Merle Haggard: The Right Crowd
May 4, 1999
It wasn’t my most memorable Merle Haggard concert. That honor goes to the one in the late 60’s where I heard him debut “Okie From Muskogee” to a crowd of 2000 well-groomed white people, and having the only shoulder-length hair in view, felt it prudent to leave before the next song began.
But Monday night at Tramps was certainly my best Merle Haggard concert. The last time I saw him at Tramps, Merle appeared to be applying the ennui of Dean Martin to the subject matter of Woody Guthrie, and the Strangers subsequently sounded, well, as strange as the crowd, a mismatched mix of defensive country boys and edgy hipsters. This time Hag himself was in fine form, tearing into a punched-up classic set. His voice was as controlled, expressive, and varied as his songs, and the Strangers were so tight and full of swing you wished they could jam all night.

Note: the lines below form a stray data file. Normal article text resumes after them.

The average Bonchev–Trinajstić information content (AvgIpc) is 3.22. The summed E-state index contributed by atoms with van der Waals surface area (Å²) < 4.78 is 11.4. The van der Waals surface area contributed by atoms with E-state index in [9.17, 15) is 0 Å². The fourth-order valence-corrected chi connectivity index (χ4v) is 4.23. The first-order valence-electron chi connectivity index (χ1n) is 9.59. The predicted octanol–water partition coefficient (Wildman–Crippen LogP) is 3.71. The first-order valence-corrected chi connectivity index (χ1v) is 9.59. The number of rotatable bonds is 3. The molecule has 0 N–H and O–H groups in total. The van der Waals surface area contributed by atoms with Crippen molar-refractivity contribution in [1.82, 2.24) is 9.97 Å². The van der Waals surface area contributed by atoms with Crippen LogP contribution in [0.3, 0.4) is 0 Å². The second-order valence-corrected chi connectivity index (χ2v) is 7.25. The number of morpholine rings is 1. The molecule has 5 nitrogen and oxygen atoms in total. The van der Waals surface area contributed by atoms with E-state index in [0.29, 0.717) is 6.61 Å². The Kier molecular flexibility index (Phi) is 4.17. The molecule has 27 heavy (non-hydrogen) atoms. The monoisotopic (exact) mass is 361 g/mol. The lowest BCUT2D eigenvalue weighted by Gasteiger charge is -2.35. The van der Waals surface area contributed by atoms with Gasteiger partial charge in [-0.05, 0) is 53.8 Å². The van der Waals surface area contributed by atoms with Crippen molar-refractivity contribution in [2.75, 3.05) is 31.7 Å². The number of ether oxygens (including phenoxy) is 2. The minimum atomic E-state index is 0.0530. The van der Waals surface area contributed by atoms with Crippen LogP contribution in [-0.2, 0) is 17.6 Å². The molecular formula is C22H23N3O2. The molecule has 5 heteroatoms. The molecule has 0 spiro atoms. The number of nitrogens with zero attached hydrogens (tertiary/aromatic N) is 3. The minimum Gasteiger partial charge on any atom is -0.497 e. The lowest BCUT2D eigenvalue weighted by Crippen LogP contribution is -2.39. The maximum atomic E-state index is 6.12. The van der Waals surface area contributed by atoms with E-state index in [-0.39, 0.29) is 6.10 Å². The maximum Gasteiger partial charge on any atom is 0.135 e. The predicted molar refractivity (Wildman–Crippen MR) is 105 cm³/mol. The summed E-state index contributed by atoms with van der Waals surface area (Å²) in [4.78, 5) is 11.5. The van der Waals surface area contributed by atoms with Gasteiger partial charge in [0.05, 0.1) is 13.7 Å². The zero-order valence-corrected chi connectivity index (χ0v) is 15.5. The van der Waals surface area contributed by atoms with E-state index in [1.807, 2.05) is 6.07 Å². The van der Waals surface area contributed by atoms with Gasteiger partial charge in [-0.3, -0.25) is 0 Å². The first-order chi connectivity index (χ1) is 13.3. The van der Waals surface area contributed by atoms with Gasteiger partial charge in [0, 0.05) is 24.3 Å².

Credit must also go to the crowd, who greeted Bonnie Owens and then Merle with a roar that never let up, even during selections from the three pillars of Haggard tradition — Jimmy Rodgers, Lefty Frizzell, and Bob Wills. Yes, the guys in big cowboy hats were there, mixed with Big Apple media middle managers. But this time around they were both out-numbered by lots of good-timin’, honky-tonkin’ twenty-somethings with no obvious identity projection needs (including groups of dancing women friends out for a night on the town). And so we all grooved to the music of a great American and –shades of Pete Seeger — even did a hootenany style singalong to “Okie From Muskogee.” Clearly, a corner in our city’s, if not our nation’s, culture has been turned. But I’ll be damned if I know which one.
Tom Smucker, Village Voice